Toddler Travel | 8 Helpful Items That You Might Forget To Pack


In Toddler Travel, I share what I’ve learned through my own experiences in the U.S and Europe with my daughter, as well as tips from friends and other trusted sources. – Eva This is not a comprehensive packing list for traveling with a toddler. Instead, this is an edited list of items that Kirk and I take on trips with Ingrid to make life easier. Not the most obvious things like plenty of diapers, socks, and snacks. This is the stuff that -- if you are a new, slightly scatterbrained parent like myself -- might not be as obvious to bring.

Tent Bed - These are MUCH smaller and lighter weight than a pack and play. Plus, Ingrid thinks it's a fun little fort and she can't climb out of it. (FYI: There was a big recall of these last fall. Please research to find out if they're right for you. Not for babies under the age of 1.)

White Noise Machine or App - Not only for the kid! You never know how noisy the hotel / apartment you're staying in will be... this really came in handy for us.

New Toy (or two) - Get something you know they will LOVE and will keep them occupied while riding in the stroller, waiting for you to get ready in the morning, etc... Make sure that it's small and lightweight. We gave Ingrid a Pippi Longstocking doll on the first day of the trip, and a little set of Hello Kitty figures towards the end. Lifesavers.

Kid Travel Neck Pillow - If your toddler loves sleeping with a pillow as much as ours does, this little guy might do the trick. Ingrid loved that it looked like a horse, and we loved how small and packable it was. She happily slept with it every night and often requested to take it with her in the stroller during the day.

Wrap Strap - There aren't high chairs everywhere, so if you have a really wiggly little one (like we do) you can keep them securely in their seat with this convenient velcro strap. I actually keep this in our diaper bag at all times, and it's surprising how often we end up using it.

Disposable Bibs - We use cloth bibs at home, but my sister gave me the idea of using disposables when traveling. We just throw a few into our bag each day, and off we go. It's nice to be able to just use one and then toss it. Eating with a toddler while roaming around a big city can be challenging, so these help make it a little easier.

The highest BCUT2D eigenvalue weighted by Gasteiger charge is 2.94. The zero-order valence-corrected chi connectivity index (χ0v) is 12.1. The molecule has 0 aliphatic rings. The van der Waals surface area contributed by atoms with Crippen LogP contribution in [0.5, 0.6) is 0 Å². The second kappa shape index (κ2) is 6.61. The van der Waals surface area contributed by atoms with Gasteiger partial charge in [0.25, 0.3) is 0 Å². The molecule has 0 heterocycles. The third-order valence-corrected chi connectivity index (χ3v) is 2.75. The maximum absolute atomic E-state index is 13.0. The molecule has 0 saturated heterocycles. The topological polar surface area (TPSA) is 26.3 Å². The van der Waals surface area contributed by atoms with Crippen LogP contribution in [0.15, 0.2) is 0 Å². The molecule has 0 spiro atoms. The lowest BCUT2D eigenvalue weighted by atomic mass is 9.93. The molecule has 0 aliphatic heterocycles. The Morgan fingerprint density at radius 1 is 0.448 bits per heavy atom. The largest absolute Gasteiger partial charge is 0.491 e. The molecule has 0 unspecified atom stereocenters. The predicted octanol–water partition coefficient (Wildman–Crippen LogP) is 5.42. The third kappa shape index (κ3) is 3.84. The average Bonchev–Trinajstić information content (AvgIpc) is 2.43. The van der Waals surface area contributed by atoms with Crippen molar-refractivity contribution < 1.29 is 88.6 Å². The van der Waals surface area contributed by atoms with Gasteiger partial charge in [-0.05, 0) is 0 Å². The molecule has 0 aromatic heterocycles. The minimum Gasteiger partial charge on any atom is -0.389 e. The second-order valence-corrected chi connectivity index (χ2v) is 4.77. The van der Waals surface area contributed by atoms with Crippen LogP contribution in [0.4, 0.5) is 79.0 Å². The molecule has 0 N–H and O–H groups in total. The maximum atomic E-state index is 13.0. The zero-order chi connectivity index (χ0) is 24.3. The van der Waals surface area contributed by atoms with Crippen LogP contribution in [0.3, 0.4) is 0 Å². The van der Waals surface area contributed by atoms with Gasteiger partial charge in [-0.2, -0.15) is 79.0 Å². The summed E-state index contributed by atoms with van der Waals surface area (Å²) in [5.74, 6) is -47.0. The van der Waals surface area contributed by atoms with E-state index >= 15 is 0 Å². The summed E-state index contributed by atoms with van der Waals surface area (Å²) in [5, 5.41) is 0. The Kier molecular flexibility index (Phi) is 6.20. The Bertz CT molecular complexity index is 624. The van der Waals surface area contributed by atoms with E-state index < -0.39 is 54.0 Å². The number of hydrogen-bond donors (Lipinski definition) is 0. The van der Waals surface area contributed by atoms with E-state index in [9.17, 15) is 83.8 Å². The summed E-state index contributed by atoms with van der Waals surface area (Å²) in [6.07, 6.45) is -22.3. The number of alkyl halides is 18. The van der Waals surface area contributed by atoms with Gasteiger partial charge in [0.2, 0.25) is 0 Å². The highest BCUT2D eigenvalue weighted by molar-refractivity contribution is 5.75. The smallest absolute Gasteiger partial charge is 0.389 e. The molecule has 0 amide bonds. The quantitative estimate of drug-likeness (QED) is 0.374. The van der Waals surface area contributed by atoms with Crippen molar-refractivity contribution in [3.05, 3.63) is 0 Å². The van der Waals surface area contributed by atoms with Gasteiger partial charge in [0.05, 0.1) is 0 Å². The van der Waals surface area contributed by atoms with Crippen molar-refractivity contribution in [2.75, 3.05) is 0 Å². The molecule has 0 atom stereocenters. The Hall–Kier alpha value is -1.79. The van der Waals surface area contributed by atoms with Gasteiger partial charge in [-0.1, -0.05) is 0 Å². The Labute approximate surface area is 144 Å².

Laundry Kit - For a longer trip, you'll probably need to do laundry if you're trying to travel light. Laundromats can be hard to find, hotel laundry fees are crazy expensive, and washing machines in foreign countries are difficult to figure out (at least for me, ha ha). We brought this twisty clothesline and individual packets of laundry soap.

Dishwashing Kit - If you're staying in a hotel, you'll want this to keep your water bottles (we used this collapsable kind for traveling) and toddler cups clean. A sponge cut in half, a small bottle of dishsoap -- and if your kid uses the kind of sippy cup with a straw -- a tiny brush should do the trick. (Thanks for the idea, Meredith!)

Rain Gear - I don't know about you, but this is something that I often forget to pack. And if you'll be traveling in a place that is at all prone to rain, you'll be very sorry if you don't bring it. Our last trip was to Northern Europe in the fall, so rain gear was a must. For us, this meant a small travel umbrella for me, a hoodie for Kirk, a rain cover for the stroller, and a water repellent coat for Ingrid. We also ended up getting her a pair of rain pants and rain boots while we were there.

Of course, every child and situation is different, and what worked for us may not work for you. But I hope this may be of some help if you are planning a trip with a little one. If you have any tips to add, I’d love to hear them in the comments section. Thanks! – Eva

Some related posts:

Flying With A Toddler

+ Where to Stay With a Toddler

+ Tips on Taking Time Off For The Self-Employed